Students document the stories of Holocaust survivors
New York City high school students in the The 'Names, Not Numbers' oral history project record interviews with the vanishing survivors of the World War II Holocaust.
New York — “Whenever there was a selection, everybody was crying ‘Oh, they’re going to kill us tomorrow,’ ” said Frieda Deutscher, a Polish survivor who was on Schindler’s list, looking into the camera. “I said why don’t you think that maybe they will not kill us. I always had a hope and a belief.”
The sole survivor of her village, Mrs. Deutscher died shortly after sharing her story with “Names, Not Numbers,” an oral history project that teaches students about the Holocaust through research, filming, and editing. But more than that, the New York-based Yeshiva University High School program instills participating students with a sense of duty.
“They’re really the last generation that has this honor to sit across from a survivor and ask whatever questions they want. They understand their responsibility and they all rise to the occasion,” says Tova Rosenberg, the project’s director and founder. “They understand this isn’t just taking out their iPhone and asking their grandparents a few questions. The students are making a professional documentary.”
Mrs. Rosenberg, who directs the Hebrew Language program at both the girls and boys high schools, founded the project 12 years ago.
Participating students, mostly high school seniors, work with professionals, including local newspaper editors, filmmakers, and Jewish studies teachers.
Ultimately, their 60-to 90 minute documentaries become a permanent part of Jewish institutions worldwide including the National Library of Israel, the Yad Vashem center for Holocaust research, and Yeshiva University’s Gottesman Library. Several holocaust museums, including those in Skokie, Ill., Houston, and Toronto, also archive the films.
To date, 850 survivors and World War II veterans have recorded their testimonies.
For some, it’s the first time they’ve shared their experiences.
Telling their stories can be cathartic, says Leila Levinson, author of the 2011 book “Gated Grief: The Daughter of a GI Camp Liberator Discovers a Legacy of Trauma.”
“Time is so finite now, and as they get older their defenses break down, and they want to tell their story,” Ms. Levinson says. “They [the interviewers] become a medium for them to tell their stories.”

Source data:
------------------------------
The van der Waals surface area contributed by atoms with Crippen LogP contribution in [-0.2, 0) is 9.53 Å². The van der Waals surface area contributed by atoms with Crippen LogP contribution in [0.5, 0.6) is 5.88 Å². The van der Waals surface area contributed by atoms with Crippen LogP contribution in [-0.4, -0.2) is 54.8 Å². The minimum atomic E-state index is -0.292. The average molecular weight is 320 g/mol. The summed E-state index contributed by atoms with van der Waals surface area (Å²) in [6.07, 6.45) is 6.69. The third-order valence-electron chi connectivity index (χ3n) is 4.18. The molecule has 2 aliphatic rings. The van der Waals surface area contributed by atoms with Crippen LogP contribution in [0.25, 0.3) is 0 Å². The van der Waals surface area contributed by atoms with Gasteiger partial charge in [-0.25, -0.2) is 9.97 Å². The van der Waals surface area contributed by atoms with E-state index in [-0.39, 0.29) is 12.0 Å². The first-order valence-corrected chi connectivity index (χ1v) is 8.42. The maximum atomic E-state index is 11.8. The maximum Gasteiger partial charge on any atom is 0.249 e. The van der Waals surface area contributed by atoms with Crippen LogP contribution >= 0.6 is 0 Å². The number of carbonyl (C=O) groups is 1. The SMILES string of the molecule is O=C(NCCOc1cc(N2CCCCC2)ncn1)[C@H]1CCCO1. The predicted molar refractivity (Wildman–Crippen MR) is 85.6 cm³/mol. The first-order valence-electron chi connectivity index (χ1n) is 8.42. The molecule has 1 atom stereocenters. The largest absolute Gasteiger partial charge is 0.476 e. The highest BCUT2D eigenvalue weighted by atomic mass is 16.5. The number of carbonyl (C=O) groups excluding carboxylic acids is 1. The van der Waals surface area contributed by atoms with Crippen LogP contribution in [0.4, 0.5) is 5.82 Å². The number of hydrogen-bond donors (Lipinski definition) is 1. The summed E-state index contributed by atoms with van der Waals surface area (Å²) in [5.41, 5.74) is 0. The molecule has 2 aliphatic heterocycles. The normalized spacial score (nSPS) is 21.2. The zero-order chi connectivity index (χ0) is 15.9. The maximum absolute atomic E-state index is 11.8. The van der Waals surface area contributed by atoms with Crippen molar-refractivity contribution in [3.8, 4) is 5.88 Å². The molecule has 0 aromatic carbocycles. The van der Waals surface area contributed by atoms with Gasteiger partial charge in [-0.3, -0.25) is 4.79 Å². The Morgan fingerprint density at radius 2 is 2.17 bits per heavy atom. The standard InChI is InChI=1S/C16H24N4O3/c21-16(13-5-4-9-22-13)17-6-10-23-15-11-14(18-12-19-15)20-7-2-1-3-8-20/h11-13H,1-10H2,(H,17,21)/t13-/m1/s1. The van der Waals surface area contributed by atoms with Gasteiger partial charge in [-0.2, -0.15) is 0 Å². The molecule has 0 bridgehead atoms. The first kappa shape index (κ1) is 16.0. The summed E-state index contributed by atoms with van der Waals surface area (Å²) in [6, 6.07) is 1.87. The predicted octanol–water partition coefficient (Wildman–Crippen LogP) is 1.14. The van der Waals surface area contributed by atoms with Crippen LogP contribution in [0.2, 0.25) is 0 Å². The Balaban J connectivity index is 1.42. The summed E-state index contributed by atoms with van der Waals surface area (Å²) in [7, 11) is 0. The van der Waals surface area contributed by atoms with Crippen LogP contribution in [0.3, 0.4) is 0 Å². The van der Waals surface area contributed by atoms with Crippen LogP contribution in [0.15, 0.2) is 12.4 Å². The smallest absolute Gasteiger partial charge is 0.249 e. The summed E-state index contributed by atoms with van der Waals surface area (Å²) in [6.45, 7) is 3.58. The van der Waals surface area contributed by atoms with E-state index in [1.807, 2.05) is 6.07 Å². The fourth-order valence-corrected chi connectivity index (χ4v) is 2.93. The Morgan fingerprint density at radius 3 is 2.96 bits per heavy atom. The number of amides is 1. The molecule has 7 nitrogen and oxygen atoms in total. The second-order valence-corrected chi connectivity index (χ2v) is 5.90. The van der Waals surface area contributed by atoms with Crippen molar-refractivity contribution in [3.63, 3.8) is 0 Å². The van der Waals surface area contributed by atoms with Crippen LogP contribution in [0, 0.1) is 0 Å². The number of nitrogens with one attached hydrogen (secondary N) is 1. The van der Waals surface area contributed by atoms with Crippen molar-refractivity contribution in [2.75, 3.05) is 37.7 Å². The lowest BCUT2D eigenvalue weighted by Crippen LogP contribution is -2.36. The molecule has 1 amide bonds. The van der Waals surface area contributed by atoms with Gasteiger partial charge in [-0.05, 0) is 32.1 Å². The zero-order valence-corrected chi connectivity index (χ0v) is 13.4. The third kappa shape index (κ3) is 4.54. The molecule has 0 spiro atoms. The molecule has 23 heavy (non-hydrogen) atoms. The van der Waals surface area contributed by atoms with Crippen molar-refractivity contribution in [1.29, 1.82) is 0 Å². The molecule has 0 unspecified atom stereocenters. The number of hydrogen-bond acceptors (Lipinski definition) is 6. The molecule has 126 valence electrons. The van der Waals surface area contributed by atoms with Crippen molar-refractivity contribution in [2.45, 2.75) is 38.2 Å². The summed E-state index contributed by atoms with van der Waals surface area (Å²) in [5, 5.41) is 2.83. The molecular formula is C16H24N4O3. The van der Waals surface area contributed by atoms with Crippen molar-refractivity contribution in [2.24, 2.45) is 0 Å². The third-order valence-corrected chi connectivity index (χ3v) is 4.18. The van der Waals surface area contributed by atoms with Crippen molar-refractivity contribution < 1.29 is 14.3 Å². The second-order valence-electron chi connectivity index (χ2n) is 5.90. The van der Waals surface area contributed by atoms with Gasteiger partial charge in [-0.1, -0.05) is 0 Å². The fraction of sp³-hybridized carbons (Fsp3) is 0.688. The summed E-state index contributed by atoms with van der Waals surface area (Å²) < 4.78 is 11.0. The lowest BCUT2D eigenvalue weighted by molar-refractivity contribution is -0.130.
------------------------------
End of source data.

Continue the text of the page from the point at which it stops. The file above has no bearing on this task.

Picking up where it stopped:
The name of the project, “Names, Not Numbers,” reflects the idea that each person experienced the Holocaust individually. It helps reclaim lost identities: The Nazis tattooed numbers on inmates’ arms and affixed badges and serial numbers on uniforms to erase the identity of Jewish people in the concentration camps.
“If you think about it, they are not just saying their names during the interviews, they are telling the names of their parents, their siblings. They’re giving an identity to the number. It’s the reverse of what the Nazis did,” Rosenberg says.
In the weeks before the actual recording students hone their interviewing skills. They learn when to let the interviewee get little lost in thought and when to gently nudge someone back on track. They learn how to take survivors back in time through various questions about life before the war – about how the Sabbath table was set and how the different dishes smelled. And they learn to listen to how the survivors and liberators reestablished themselves after the war.
“They learn that you have to overcome some discomfort when you’re asking questions. They learn to use their questions to trigger a fresh perspective and break new ground,” says Dr. Michael Berenbaum, former project director of the US Holocaust Memorial Museum and former president and CEO of the Survivors of the Shoah Visual History Foundation (now the USC Shoah Foundation). Dr. Berenbaum speaks to students twice a year on interviewing techniques.
Sima Fried, now a 20-year-old anthropology major at Stern College for Women at Yeshiva University, remembers her interview with Luba Abromovitch. She recalls being nervous about asking someone to relive and reveal a painful period.
“One of the things that struck me about Luba Abromovitch was her determination. She never gave up and always pushed herself to make a difference,” Ms. Fried says. “Luba’s message to us was 'Remember it … Remember it' and that we have to be prepared to actively fight the evil in today’s world. 'Never forget' is not enough. We must actively work, in our own ways, to make a better future.”
Fried says her involvement in the project led her to work as a docent at the Simon Wiesenthal Center’s Museum of Tolerance in Los Angeles. She leads groups of young students through discussions on the power of words and images, and the effects of stereotyping, prejudice, and racism.
Students also interview second-generation survivors and veterans.
Rabbi Jacob J. Schacter, who teaches at Yeshiva University, shared the story of his father, Rabbi Herschel Schacter, who as part of Gen. George S. Patton’s Third Army was the first Jewish chaplain to enter Buchenwald concentration camp on April 11, 1945.
Mr. Schacter says his participation, as well as the participation of others in the program, fulfilled three important roles.
“One, it honors the victims, whose only wish was to be remembered. Two, it shows the survivors who lived through inexplicable horror that there is life and there is joy and there is family on the other side,” Schacter says. “Three, it gives the students a chance to be inspired and come face to face with people who were bona fide heroes.”